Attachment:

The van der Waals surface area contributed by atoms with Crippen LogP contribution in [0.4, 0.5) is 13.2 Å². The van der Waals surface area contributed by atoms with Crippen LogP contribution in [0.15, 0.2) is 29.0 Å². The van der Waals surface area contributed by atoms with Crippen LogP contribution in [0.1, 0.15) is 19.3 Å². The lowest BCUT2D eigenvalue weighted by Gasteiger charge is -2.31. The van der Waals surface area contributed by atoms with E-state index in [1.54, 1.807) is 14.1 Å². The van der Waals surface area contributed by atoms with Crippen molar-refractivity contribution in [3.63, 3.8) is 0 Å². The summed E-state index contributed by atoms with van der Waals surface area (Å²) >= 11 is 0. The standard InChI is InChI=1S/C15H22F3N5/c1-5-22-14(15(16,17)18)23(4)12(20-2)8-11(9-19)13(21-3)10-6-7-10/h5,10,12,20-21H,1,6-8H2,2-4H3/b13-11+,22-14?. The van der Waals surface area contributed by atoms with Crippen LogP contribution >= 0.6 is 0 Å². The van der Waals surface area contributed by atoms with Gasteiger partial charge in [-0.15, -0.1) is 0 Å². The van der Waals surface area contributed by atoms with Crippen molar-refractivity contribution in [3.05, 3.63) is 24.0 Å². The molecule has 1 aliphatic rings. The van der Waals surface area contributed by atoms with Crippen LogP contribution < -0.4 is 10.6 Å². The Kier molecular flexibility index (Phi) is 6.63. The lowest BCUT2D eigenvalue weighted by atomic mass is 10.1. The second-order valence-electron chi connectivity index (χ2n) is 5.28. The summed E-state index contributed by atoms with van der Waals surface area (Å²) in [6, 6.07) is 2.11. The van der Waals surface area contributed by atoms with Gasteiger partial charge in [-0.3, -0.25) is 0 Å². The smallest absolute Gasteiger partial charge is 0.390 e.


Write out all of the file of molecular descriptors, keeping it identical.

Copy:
The van der Waals surface area contributed by atoms with Crippen LogP contribution in [0.4, 0.5) is 13.2 Å². The van der Waals surface area contributed by atoms with Crippen LogP contribution in [0.15, 0.2) is 29.0 Å². The van der Waals surface area contributed by atoms with Crippen LogP contribution in [0.1, 0.15) is 19.3 Å². The lowest BCUT2D eigenvalue weighted by Gasteiger charge is -2.31. The van der Waals surface area contributed by atoms with E-state index in [1.54, 1.807) is 14.1 Å². The van der Waals surface area contributed by atoms with Crippen molar-refractivity contribution in [3.63, 3.8) is 0 Å². The summed E-state index contributed by atoms with van der Waals surface area (Å²) >= 11 is 0. The standard InChI is InChI=1S/C15H22F3N5/c1-5-22-14(15(16,17)18)23(4)12(20-2)8-11(9-19)13(21-3)10-6-7-10/h5,10,12,20-21H,1,6-8H2,2-4H3/b13-11+,22-14?. The van der Waals surface area contributed by atoms with Crippen LogP contribution >= 0.6 is 0 Å². The van der Waals surface area contributed by atoms with Gasteiger partial charge in [-0.15, -0.1) is 0 Å². The van der Waals surface area contributed by atoms with Crippen molar-refractivity contribution in [3.05, 3.63) is 24.0 Å². The molecule has 1 aliphatic rings. The van der Waals surface area contributed by atoms with Crippen LogP contribution < -0.4 is 10.6 Å². The Kier molecular flexibility index (Phi) is 6.63. The lowest BCUT2D eigenvalue weighted by atomic mass is 10.1. The second-order valence-electron chi connectivity index (χ2n) is 5.28. The summed E-state index contributed by atoms with van der Waals surface area (Å²) in [6, 6.07) is 2.11. The van der Waals surface area contributed by atoms with Gasteiger partial charge in [-0.3, -0.25) is 0 Å². The smallest absolute Gasteiger partial charge is 0.390 e.